Joseph Henry, 1797-1878, and his Smithsonian Institution.
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Joseph Henry, 1797-1878, and his Smithsonian Institution.

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Published by Newcomen Society in North America in New York .
Written in English

Subjects:

  • Henry, Joseph, -- 1797-1878.,
  • Smithsonian Institution.

Book details:

Edition Notes

SeriesNewcomen address -- 1956.
The Physical Object
Pagination28 p.
Number of Pages28
ID Numbers
Open LibraryOL16575439M

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Henry, Joseph (), the leading American scientist after Benjamin Franklin until Willard Gibbs, was a professor at Princeton from to His chief scientific contributions were in the field of electromagnetism, where he discovered the phenomenon of self-inductance. The unit of inductance, called "the henry," immortalizes his name. Henry, Joseph Overview. Joseph Henry, , and his Smithsonian Institution by Leonard Carmichael Memorial of Joseph Henry by Smithsonian Institution (Book) Makers of the telegraph: Samuel Morse, Ezra Cornell and Joseph Henry by Kenneth B. Get this from a library! Joseph Henry, , and his Smithsonian Institution.. [Leonard Carmichael]. Joseph Henry's Record of Experiments, Book 1 About the Project Already well known by the 's for his scientific vision and his dedication to acquiring and disseminating knowledge, Joseph Henry () was to become the first Secretary of the Smithsonian Institution.

Joseph Henry’s Legacy Joseph Henry () chose the laboratory over the theater, and we should be grateful for his decision. and the first Secretary of the Smithsonian Institution Author: I. Michael Heyman. JOSEPH HENRY Well into the nineteenth century American science existed, where it existed at all, either as a genteel pastime or as an adjunct to the urgent needs of the new nation—agriculture, navigation, exploration. The best research was usually done in fields serving these practical interests, and the closest approach to physics was work in positional astronomy, meteorology. Joseph Henry’s Record of Experiments About the Project Already well known by the 's for his scientific vision and passion to see scientific discipline increase in America, Joseph Henry () was to become the first Secretary of the Smithsonian Institution. Physicist who was an early investigator of electromagnetism, he became secretary of the Smithsonian Institution in In that role, although opposing the Civil War privately, he became a reluctant advisor to President Abraham Lincoln on scientific affairs. Henry “was an eminent physicist before he was called to his present position.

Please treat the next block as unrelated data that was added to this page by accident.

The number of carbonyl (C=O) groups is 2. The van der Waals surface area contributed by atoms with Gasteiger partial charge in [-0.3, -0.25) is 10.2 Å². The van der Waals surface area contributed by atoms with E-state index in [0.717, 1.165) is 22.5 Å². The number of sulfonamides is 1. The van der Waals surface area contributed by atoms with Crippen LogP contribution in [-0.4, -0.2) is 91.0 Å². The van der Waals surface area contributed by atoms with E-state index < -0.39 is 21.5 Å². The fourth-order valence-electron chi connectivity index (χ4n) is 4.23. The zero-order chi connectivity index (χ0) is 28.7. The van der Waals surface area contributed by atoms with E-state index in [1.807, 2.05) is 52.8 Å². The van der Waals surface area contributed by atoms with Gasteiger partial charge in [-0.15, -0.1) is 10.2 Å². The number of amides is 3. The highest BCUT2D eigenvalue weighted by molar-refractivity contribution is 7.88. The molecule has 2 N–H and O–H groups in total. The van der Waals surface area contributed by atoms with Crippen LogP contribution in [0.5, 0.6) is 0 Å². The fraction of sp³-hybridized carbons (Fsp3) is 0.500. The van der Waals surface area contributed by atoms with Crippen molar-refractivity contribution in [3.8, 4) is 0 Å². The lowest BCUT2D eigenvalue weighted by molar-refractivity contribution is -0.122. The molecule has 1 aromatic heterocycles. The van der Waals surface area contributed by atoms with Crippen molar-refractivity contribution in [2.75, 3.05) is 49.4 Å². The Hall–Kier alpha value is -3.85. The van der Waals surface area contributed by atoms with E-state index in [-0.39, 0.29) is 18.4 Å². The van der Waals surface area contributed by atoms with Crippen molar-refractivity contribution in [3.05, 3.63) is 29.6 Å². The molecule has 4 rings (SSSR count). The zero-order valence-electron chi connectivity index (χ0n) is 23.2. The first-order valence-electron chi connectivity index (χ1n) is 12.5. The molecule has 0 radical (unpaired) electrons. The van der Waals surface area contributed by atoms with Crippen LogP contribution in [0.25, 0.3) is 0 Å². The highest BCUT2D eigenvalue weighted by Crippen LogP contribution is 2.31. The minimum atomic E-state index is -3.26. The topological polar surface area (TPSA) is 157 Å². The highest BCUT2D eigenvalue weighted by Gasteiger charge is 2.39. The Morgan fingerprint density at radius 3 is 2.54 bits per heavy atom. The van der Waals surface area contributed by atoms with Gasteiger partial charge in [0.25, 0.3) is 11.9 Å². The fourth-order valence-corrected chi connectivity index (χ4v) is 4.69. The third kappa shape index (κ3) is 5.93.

"Henry, Joseph," by Spencer Fullerton Baird in Encyclopædia Britannica (11th ed., ) " Henry, Joseph," in The Encyclopedia Americana, New York: The Encyclopedia Americana Corporation () Works by this author published before January 1, are in the public domain worldwide because the author died at least years ago. Joseph Henry was an American scientist who pioneered the construction of strong, practical electromagnets and built one of the first electromagnetic motors. During his experiments with electromagnetism, Henry discovered the property of inductance in electrical circuits, which was first recognized at about the same time in England by Michael. Read this book on Questia. On the death of Joseph Henry, who for the third of a century had administered the operations of the Smithsonian Institution, as its first Secretary and executive officer,--with honor to himself and credit and distinction to the Institution,--the Board of Regents felt that in grateful appreciation of one whose services in the advancement of science, no less than in. Joseph Henry From until his death in Joseph Henry served as Secretary to the Smithsonian Institution. His funeral was attended by the Presi dent of the United States and his Cabinet, the Chief Justice and Asso ciate Justices of the Supreme Court, the members of the Senate and.